Linux turns twenty-four years old today!
Well, Linus Torvalds decided against releasing the Linux 4.2 kernel today.
If all goes well, the Linux 4.2 kernel will be officially released before the day is through. If you haven't been keeping up with the flow of Phoronix articles over recent weeks, here's a look at some of the highlights for Linux 4.2.
With Linux 4.2 hopefully being released this weekend, here's a look at some of the features that are currently out on the horizon for likely merging into the Linux 4.3 kernel.
While the Linux 4.2 kernel hasn't been officially released yet, Greg Kroah-Hartman sent in early his pull requests for the various subsystems he maintains for the Linux 4.3 merge window.
Besides Rob Clark being busy implementing GLES/GL 3 in Freedreno Gallium3D, over in kernel-space he has a slew of new improvements to land in its MSM DRM driver for Linux 4.3.
The Linux 4.2-rc7 kernel is now available, but it's undecided yet if Linux 4.2 will be officially released next week.
Jerome Glisse at Red Hat continues to working on his patches for Heterogeneous Memory Management (HMM) for the Linux kernel.
Facebook has just hired yet another well known Linux kernel engineer that previously worked for years at Red Hat before having a brief stint at another company earlier this year... The code monkey is now at Facebook beginning next month.
Linus Torvalds has announced the latest weekly test release of the Linux 4.2 kernel.
Two months after the Raspberry Pi default firmware upgraded to Linux 4.0, they've now upgraded to Linux 4.1 as the latest stable kernel.
The fifth weekly test version of the Linux 4.2 kernel is now available.
Linus Torvalds announced the release today of the Linux 4.2-rc4 kernel, the fourth weekly snapshot of the in-development Linux 4.2.
Linus Torvalds has announced the release of the Linux 4.2-rc3 kernel version.
Jerome Glisse continues hacking on the very lengthy feature work item of adding Heterogeneous Memory Management (HMM) to the Linux kernel.
Linus Torvalds just announced the second release candidate for the forthcoming Linux 4.2 kernel.
Dave Jones, a former Linux kernel engineer at Red Hat, is effectively suspending the future public development of his Trinity system call fuzzer.
The latest "news tip" is from a Phoronix reader who expressed "concerns" that at least one NSA security analyst is going through the code for KDBUS, the systemd-backed in-kernel IPC mechanism that's planning for integration in Linux 4.3.
The High Performance File-System (HPFS) that was originally designed for the OS/2 operating system now has SSD TRIM support for its Linux kernel support while reading/writing from these old partitions.
With KDBUS not being called as a Linux 4.2 feature but rather being diverted with a focus on Linux 4.3, it's continuing to receive a great deal of code churn. Today it received a "big set of updates" for this controversial in-kernel IPC mechanism.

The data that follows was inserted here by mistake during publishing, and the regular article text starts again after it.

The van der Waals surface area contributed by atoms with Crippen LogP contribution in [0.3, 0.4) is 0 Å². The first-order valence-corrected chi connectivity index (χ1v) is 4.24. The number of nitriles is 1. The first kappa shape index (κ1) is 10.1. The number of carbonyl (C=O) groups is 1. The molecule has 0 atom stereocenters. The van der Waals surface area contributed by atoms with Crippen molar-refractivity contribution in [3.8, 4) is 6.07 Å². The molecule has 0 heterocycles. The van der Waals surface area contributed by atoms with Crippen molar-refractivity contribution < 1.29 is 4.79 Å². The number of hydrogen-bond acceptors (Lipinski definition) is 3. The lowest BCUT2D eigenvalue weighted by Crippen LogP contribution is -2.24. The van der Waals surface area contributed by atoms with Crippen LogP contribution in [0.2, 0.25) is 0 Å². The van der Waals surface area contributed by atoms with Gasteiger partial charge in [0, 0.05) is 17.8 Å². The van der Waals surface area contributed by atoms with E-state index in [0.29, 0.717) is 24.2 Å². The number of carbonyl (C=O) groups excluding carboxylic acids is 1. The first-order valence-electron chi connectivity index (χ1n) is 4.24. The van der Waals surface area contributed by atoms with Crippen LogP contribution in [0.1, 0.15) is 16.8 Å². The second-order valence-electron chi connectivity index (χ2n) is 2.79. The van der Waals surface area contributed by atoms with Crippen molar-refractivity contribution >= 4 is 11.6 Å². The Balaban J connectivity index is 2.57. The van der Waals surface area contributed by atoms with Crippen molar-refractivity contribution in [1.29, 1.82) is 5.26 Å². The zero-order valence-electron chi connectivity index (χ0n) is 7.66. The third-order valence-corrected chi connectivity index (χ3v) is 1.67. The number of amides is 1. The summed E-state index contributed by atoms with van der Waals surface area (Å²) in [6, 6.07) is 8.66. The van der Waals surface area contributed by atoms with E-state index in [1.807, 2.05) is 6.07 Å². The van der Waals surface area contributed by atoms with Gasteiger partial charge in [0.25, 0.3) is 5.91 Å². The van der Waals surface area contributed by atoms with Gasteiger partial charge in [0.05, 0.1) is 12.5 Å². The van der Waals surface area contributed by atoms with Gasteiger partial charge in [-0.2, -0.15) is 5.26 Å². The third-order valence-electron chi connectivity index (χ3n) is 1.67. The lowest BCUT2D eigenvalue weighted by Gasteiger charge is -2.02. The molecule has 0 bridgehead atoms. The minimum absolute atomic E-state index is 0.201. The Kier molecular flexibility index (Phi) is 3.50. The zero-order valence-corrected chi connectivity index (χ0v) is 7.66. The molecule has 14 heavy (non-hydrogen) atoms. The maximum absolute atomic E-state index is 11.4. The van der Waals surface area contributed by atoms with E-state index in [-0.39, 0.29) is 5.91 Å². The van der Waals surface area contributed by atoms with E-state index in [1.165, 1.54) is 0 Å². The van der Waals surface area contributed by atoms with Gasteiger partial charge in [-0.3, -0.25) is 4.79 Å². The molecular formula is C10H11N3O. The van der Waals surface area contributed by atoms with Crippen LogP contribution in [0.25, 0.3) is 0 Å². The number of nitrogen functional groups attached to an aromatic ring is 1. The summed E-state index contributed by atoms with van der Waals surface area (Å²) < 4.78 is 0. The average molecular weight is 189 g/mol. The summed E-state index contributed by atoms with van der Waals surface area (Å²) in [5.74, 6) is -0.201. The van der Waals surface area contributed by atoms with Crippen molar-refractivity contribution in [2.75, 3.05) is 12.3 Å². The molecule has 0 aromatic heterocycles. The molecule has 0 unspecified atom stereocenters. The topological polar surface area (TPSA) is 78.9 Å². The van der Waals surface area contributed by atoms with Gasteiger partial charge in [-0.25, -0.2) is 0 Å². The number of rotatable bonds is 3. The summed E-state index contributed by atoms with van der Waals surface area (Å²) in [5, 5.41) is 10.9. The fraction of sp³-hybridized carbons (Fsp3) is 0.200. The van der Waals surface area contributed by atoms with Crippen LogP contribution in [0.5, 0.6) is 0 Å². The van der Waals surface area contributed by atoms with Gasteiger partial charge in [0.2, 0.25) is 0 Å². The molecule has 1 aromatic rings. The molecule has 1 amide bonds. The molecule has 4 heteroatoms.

If you're a Linux enthusiast that's a habitual upgrader of the Linux kernel, you may want to hold off a few days on trying out the Linux 4.2 development kernel. For several systems, I've seen nothing but kernel panics the past few days when riding the mainline Linux kernel Git.
Right on schedule Linus Torvalds declared the first release candidate to the Linux 4.2 kernel.
One of the later pull requests for the Linux 4.2 kernel merge window is a big rework to the NTB (Non-Transparent Bridge) core code.
Yet another exciting change coming with Linux 4.2 is the start of scalability improvements for FUSE, the implementation allowing for File-Systems in User-Space.
The latest major pull request for the Linux 4.2 kernel provides the x86 platform driver updates for this next major kernel release.
With week one of two having passed for the Linux 4.2 kernel merge window, here's a look at some of the exciting new features and changes that landed in the first week.
Non-volatile memory device support will be added through libnvdimm for the Linux 4.2 kernel. Libnvdimm is a new subsystem for the Linux 4.2 kernel and contains drivers and x86 support.
For those using the Global File System 2 (GFS2) for Linux clusters, the Linux 4.2 kernel is slated to offer better performance.
While Greg Kroah-Hartman isn't sending in KDBUS for Linux 4.2 as announced yesterday, he did send in the code updates for the other kernel subsystems he maintains.
KDBUS was once again heavily debated on the Linux kernel mailing list this week and Linus Torvalds said he looked forward to merging it when ready (and also had some choice words about performance). However, Greg KH has confirmed today that KDBUS isn't ready for merging this cycle.
1545 Linux Kernel news articles published on Phoronix.